The benefits of influencers is measurable just the same way traditional efforts should be measured and evaluated. The ability to link the results of media efforts earned and otherwise to business goals and outcomes. Establishing a strategy that is in line with the company goals makes this an effective way to demonstrate success and areas that may need refinement.


Frank Strong, Comms Director at LexisNexis

It seems content marketing is really linked to Influencer Marketing. Why?

It’s one path to influence marketing, but not the only path. Writing a bunch of blog posts doesn’t necessarily lead to influence and there are a range of other dynamics. An outraged customer with a just a few followers can post a complaint on Twitter and that gets picked up by a major online outlet. There are those that do not write content, but merely curate content on social channels that can be influential in their own right.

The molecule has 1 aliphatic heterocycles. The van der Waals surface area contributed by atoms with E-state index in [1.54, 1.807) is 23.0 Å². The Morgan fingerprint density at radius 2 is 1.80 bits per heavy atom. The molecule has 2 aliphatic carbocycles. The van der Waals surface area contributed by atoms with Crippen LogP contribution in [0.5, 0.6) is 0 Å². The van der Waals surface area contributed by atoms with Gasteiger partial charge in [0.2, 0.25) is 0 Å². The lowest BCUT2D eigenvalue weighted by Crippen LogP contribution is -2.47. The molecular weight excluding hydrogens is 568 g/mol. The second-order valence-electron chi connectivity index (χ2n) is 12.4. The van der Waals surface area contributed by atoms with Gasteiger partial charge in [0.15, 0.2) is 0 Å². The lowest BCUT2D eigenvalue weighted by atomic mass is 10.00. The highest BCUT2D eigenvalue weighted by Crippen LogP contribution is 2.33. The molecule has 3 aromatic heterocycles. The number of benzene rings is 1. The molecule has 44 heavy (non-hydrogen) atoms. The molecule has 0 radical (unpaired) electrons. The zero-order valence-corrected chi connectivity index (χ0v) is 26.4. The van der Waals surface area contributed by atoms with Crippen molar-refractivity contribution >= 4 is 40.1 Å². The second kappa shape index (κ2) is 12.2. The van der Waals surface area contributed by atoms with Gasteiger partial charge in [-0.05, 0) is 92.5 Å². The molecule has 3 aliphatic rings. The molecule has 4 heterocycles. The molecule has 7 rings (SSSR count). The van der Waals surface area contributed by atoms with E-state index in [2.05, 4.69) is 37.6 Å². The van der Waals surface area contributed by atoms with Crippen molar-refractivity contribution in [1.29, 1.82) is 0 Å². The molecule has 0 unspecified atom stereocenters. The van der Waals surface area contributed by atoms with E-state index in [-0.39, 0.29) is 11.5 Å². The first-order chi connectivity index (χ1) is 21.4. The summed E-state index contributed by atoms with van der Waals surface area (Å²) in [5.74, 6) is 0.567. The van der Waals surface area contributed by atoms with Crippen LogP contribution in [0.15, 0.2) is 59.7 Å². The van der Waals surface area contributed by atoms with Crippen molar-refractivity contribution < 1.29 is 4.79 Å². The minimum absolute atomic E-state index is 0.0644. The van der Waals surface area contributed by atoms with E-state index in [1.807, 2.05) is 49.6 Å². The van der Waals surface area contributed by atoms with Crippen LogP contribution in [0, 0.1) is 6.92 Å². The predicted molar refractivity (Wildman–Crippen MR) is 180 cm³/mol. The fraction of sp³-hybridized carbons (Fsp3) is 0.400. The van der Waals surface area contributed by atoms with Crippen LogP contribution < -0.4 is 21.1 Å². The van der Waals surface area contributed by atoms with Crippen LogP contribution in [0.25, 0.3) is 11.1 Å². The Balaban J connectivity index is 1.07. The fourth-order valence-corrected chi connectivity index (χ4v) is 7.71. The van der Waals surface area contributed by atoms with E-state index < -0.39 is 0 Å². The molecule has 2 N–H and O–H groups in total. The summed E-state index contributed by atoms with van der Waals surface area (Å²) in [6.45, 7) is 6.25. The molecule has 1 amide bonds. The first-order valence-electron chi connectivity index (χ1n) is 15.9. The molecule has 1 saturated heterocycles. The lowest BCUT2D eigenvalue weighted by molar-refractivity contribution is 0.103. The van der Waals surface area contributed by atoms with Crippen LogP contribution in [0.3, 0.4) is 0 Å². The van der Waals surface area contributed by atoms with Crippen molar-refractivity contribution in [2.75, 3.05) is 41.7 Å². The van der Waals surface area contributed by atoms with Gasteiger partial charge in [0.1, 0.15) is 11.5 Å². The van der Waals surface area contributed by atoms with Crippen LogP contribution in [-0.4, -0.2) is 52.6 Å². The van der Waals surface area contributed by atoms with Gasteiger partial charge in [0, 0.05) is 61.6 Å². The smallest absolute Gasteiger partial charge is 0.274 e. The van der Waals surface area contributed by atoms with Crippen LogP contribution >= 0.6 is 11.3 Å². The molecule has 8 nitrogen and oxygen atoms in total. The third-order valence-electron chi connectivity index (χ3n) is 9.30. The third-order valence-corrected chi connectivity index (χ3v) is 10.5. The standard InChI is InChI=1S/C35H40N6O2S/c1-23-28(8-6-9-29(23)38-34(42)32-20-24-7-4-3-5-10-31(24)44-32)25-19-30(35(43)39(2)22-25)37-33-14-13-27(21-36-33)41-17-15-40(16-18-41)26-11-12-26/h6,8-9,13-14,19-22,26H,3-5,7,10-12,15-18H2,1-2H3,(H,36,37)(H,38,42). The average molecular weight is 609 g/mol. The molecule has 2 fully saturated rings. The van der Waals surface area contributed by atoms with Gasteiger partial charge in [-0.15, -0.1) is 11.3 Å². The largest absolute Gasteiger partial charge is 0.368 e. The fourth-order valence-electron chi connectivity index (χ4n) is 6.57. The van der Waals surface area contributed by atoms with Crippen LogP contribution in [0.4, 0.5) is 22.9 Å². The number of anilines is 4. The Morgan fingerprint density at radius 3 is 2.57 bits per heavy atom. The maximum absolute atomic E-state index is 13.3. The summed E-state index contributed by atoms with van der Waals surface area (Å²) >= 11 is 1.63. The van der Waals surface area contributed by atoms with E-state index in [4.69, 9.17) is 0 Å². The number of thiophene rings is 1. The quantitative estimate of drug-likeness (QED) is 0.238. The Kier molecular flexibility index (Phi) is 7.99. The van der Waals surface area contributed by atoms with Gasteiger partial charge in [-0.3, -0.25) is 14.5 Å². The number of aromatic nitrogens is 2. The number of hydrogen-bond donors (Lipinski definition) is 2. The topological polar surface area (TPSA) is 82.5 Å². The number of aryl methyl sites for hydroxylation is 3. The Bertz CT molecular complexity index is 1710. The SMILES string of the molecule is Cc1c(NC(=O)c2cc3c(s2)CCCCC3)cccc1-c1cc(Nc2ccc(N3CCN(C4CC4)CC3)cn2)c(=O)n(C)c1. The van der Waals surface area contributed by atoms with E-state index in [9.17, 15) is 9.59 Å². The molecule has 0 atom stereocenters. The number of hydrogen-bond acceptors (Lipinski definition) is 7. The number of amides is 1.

Brands need to study the spheres of influence, the relationship between people and analyze how content moves around the web. Influence marketing requires research, diligence and relationship building — those are time tested principles that have been fundamental to any effective marketing program since the post-industrial revolution. The web has just made it a little easier.


Gina is a storyteller, copywriter and communications strategist. She runs the Awareness division in Launchmetrics as Head of Content & Comms. When she's not bringing content projects to life, you can find her traveling, blogging or doing yoga!